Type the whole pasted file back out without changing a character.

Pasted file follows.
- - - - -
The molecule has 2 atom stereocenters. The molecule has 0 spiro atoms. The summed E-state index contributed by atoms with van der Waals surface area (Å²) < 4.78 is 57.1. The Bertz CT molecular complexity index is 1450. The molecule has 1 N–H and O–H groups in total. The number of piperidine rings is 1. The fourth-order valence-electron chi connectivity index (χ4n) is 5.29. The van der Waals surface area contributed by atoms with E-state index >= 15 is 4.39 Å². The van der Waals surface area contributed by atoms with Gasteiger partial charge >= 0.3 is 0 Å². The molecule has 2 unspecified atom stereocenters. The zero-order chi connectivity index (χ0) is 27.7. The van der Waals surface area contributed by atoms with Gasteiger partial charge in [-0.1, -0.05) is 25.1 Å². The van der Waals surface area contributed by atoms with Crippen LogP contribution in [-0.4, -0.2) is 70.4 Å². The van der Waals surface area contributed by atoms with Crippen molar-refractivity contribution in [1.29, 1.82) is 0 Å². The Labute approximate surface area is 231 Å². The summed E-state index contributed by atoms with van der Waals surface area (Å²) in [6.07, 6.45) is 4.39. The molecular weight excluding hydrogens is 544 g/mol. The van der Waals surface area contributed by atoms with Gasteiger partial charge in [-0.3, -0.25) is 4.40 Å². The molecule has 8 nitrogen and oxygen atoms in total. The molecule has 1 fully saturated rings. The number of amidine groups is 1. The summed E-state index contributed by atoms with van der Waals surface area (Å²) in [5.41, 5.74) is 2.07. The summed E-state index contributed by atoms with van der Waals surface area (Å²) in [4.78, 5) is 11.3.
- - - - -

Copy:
The molecule has 2 atom stereocenters. The molecule has 0 spiro atoms. The summed E-state index contributed by atoms with van der Waals surface area (Å²) < 4.78 is 57.1. The Bertz CT molecular complexity index is 1450. The molecule has 1 N–H and O–H groups in total. The number of piperidine rings is 1. The fourth-order valence-electron chi connectivity index (χ4n) is 5.29. The van der Waals surface area contributed by atoms with E-state index >= 15 is 4.39 Å². The van der Waals surface area contributed by atoms with Gasteiger partial charge >= 0.3 is 0 Å². The molecule has 2 unspecified atom stereocenters. The zero-order chi connectivity index (χ0) is 27.7. The van der Waals surface area contributed by atoms with Gasteiger partial charge in [-0.1, -0.05) is 25.1 Å². The van der Waals surface area contributed by atoms with Crippen LogP contribution in [-0.4, -0.2) is 70.4 Å². The van der Waals surface area contributed by atoms with Crippen molar-refractivity contribution in [1.29, 1.82) is 0 Å². The Labute approximate surface area is 231 Å². The summed E-state index contributed by atoms with van der Waals surface area (Å²) in [6.07, 6.45) is 4.39. The molecular weight excluding hydrogens is 544 g/mol. The van der Waals surface area contributed by atoms with Gasteiger partial charge in [-0.3, -0.25) is 4.40 Å². The molecule has 8 nitrogen and oxygen atoms in total. The molecule has 1 fully saturated rings. The number of amidine groups is 1. The summed E-state index contributed by atoms with van der Waals surface area (Å²) in [5.41, 5.74) is 2.07. The summed E-state index contributed by atoms with van der Waals surface area (Å²) in [4.78, 5) is 11.3.